We begin the day at the trailhead for each hike at 9:30 a.m. Please read the trail descriptions before you register to find the trail that best suits you. Loop trails will require that you complete the hike.
Click Here for a Printout of Detailed Trail and Hike Leader Description
Bridle Short Loop Trail with Hike Leader Brenda L. Wichmann
This is a moderate 4.8-mile loop trail that circles the base of Morrow Mountain. The highlights of the trail are to see a globally rare plant and a globally rare natural community.
Fall Mountain Trail with Hike Leader Katherine Culatta
This is a moderate 4.1-mile loop trail that traverses a wide variety of habitats and geology. The top of Fall Mountain features Chestnut Oak and undisturbed rhyolite outcrops. Painted Buckeye, Trailing Arbutus, Carolina Silverbell, and Pinxter Azalea may be found along the trail.
Hattaway Mountain Trail with Hike Leader Chris Liloia
This is a moderate 3.1-mile loop trail. It offers rewarding views from the top of the mountain. Chestnut Oaks, Sourwood, Mountain Laurel, and the scattering of milky quartz are typical to find on this trail. After lunch, Chris will take you on an afternoon adventure to additional areas to botanize!
Morrow Mountain Trail with Hike Leader Jeff Marcus
This is a moderately challenging 2.6-mile trail (one-way/5.3 miles total) due to the steep half-mile just below the peak of Morrow Mountain. Otherwise, it is an easy trail with amazing views of Pee Dee River and Lake Tillery! Wildlife is abundant in this area, and you can also find residue chips and shards of grayish-blue rhyolite rock.
Three Rivers Trail (Add-on)
This is a short, easy 0.8-mile trail that you can add to your main hike if time and energy permit. This trail is named for the point where the Yadkin River becomes the Pee Dee River and intersects with the Uwharrie River. Wildflowers such as spring beauty, wing-stem, and trumpet creeper bloom at different times of the year. River Birches and Sycamore trees can be found in the low areas, with many Chestnut Oaks and American Beeches on the ridgetop.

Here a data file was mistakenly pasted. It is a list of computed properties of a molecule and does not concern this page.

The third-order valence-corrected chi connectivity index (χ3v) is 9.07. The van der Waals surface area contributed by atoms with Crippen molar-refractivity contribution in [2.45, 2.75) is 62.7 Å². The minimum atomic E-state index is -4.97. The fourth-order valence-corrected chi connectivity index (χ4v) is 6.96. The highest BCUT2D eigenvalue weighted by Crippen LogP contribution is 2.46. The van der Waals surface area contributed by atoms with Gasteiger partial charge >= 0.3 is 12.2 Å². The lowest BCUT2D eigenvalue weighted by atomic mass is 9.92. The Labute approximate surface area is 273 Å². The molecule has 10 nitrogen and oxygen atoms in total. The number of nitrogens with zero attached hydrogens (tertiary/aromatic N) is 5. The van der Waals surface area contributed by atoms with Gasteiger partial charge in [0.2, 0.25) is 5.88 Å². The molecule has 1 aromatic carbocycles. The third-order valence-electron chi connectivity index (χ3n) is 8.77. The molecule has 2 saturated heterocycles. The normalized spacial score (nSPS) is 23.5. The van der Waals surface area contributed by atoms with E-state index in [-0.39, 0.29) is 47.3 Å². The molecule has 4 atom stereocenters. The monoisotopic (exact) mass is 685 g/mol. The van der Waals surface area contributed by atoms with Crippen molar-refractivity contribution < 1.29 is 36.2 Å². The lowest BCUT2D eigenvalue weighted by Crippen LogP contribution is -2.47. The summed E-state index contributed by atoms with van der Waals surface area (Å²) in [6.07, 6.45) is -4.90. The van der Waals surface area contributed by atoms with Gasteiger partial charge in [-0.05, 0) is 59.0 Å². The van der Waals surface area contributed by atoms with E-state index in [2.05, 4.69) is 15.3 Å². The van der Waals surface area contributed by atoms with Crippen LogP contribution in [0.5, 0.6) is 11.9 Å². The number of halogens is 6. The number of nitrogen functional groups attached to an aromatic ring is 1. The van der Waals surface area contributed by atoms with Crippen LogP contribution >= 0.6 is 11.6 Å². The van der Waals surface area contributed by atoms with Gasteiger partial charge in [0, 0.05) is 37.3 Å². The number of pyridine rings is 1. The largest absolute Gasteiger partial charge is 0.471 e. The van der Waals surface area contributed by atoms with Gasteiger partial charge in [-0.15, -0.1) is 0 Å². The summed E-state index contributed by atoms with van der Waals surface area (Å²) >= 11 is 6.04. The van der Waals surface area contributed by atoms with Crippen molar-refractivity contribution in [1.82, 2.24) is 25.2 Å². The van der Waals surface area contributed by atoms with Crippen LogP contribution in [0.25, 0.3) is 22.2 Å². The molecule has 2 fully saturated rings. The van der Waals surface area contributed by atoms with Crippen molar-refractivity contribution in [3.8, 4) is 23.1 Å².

Click to view the Park Map.
What to Bring for Hikes
Be sure to check the weather in advance and plan accordingly.
- Appropriate footwear
- Backpack with food and water
- Sun protection
- Tick and bug repellent
- Trekking poles or walking sticks
- Rain gear and dry-fast layers
- Final agenda for times and directions to your hikes
Picnic Shelter C is located at the picnic area near the pool and Quarry Trail. There is ample parking in that area, and the shelter is reserved for NCNPS all day. Bring your lunch, take a break, and chat with other NCNPS members!
Porta-johns are found in the picnic area, and restrooms can be found at the Office, the boat launch area, and the top of Morrow Mountain.
If you are interested in camping, the park is currently undergoing a major renovation, including campgrounds and cabins. You may need to contact the office to discuss staying on the premises. Group and primitive camping sites are available. The renovation also includes work on trails and prescribed burns are ongoing. All this activity may require our flexibility to alter the day’s experience.
Click here for more park camping information.